I know all these are bold statements, but they aren’t unfounded, so let me unpack them.

The Most Obvious Use Case

As we’ve discussed, we can only query custom properties with style queries at the moment, so the clearest use for them is storing bits of state that can be used to change UI styles when they change.

Let’s say we have a web app, perhaps a game featuring a global leaderboard of top players. Each item in the leaderboard is a component based on a player that needs different styling depending on that player’s position on the leaderboard. We could style the first-place player with a gold background, the second-place player with silver, and the third-place with bronze, while the remaining players are all styled with the same background color.

Let’s also assume that this is not a static leaderboard. Players change places as their scores change. That means we’re most likely serving the using a server-side rendering (SSR) framework to keep the leaderboard up to date with the latest data, so we could insert that data into the UI through inline styles with each position as a custom property, --position: number.

Here’s how we might structure the markup:

<ol>
  <li class="item-container" style="--position: 1">
    <div class="item">
      <img src="..." alt="Roi's avatar" />
      <h2>Roi</h2>
    </div>
  </li>
  <li class="item-container" style="--position: 2"><!-- etc. --></li>
  <li class="item-container" style="--position: 3"><!-- etc. --></li>
  <li class="item-container" style="--position: 4"><!-- etc. --></li>
  <li class="item-container" style="--position: 5"><!-- etc. --></li>
</ol>

Now, we can use style queries to check the current item’s position and apply their respective shiny backgrounds to the leaderboard.

.item-container {
  container-name: leaderboard;
  /* No need to apply container-type: normal */
}

@container leaderboard style(--position: 1) {
  .item {
    background: linear-gradient(45deg, yellow, orange); /* gold */
  }
}

@container leaderboard style(--position: 2) {
  .item {
    background: linear-gradient(45deg, grey, white); /* silver */
  }
}

@container leaderboard style(--position: 3) {
  .item {
    background: linear-gradient(45deg, brown, peru); /* bronze */
  }
}

See the Pen [Style Queries Use Case [forked]](https://codepen.io/smashingmag/pen/vYwWrRL) by Monknow.

See the Pen Style Queries Use Case [forked] by Monknow.

Some browser clients don’t fully support style queries from an embedded CodePen, but it should work if you fully open the demo in another tab. In any case, here is a screenshot of how it looks just in case.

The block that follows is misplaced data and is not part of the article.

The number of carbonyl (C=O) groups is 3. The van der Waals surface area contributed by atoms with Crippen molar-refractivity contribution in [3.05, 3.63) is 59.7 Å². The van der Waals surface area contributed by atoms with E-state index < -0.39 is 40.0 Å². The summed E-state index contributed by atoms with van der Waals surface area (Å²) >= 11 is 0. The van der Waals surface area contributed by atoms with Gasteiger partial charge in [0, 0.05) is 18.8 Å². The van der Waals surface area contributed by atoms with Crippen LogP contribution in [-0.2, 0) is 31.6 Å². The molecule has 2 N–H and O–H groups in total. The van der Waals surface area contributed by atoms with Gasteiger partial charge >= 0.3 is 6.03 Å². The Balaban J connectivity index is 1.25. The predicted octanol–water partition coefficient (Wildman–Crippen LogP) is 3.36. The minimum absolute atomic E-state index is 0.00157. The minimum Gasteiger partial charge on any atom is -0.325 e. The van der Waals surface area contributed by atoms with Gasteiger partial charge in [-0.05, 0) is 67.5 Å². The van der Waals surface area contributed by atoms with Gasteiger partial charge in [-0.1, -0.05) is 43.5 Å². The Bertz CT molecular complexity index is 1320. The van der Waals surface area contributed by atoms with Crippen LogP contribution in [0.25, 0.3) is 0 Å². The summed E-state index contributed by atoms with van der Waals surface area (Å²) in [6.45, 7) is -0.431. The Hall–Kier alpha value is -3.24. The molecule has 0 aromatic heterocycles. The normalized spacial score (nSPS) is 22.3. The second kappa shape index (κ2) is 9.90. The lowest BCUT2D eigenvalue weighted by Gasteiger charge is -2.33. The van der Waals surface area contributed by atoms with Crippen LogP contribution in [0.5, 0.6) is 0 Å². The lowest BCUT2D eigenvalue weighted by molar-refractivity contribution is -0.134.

Two leaderboard UIs. One before style queries and one after styles have been applied
Figure 2: We can apply styles to an element’s children and descendants when the element’s styles match a certain condition. (Large preview)

But We Can Achieve the Same Thing With CSS Classes and IDs

Most container query guides and tutorials I’ve seen use similar examples to demonstrate the general concept, but I can’t stop thinking no matter how cool style queries are, we can achieve the same result using classes or IDs and with less boilerplate. Instead of passing the state as an inline style, we could simply add it as a class.

<ol>
  <li class="item first">
    <img src="..." alt="Roi's avatar" />
    <h2>Roi</h2>
  </li>
  <li class="item second"><!-- etc. --></li>
  <li class="item third"><!-- etc. --></li>
  <li class="item"><!-- etc. --></li>
  <li class="item"><!-- etc. --></li>
</ol>

Alternatively, we could add the position number directly inside an id so we don’t have to convert the number into a string:

<ol>
  <li class="item" id="item-1">
    <img src="..." alt="Roi's avatar" />
    <h2>Roi</h2>
  </li>
  <li class="item" id="item-2"><!-- etc. --></li>
  <li class="item" id="item-3"><!-- etc. --></li>
  <li class="item" id="item-4"><!-- etc. --></li>
  <li class="item" id="item-5"><!-- etc. --></li>
</ol>

Both of these approaches leave us with cleaner HTML than the container queries approach. With style queries, we have to wrap our elements inside a container — even if we don’t semantically need it — because of the fact that containers (rightly) are unable to style themselves.

We also have less boilerplate-y code on the CSS side:

#item-1 {
  background: linear-gradient(45deg, yellow, orange); 
}

#item-2 {
  background: linear-gradient(45deg, grey, white);
}

#item-3 {
  background: linear-gradient(45deg, brown, peru);
}

See the Pen [Style Queries Use Case Replaced with Classes [forked]](https://codepen.io/smashingmag/pen/oNRoydN) by Monknow.

See the Pen Style Queries Use Case Replaced with Classes [forked] by Monknow.

As an aside, I know that using IDs as styling hooks is often viewed as a no-no, but that’s only because IDs must be unique in the sense that no two instances of the same ID are on the page at the same time. In this instance, there will never be more than one first-place, second-place, or third-place player on the page, making IDs a safe and appropriate choice in this situation. But, yes, we could also use some other type of selector, say a data-* attribute.

There is something that could add a lot of value to style queries: a range syntax for querying styles. This is an open feature that Miriam Suzanne proposed in 2023, the idea being that it queries numerical values using range comparisons just like size queries.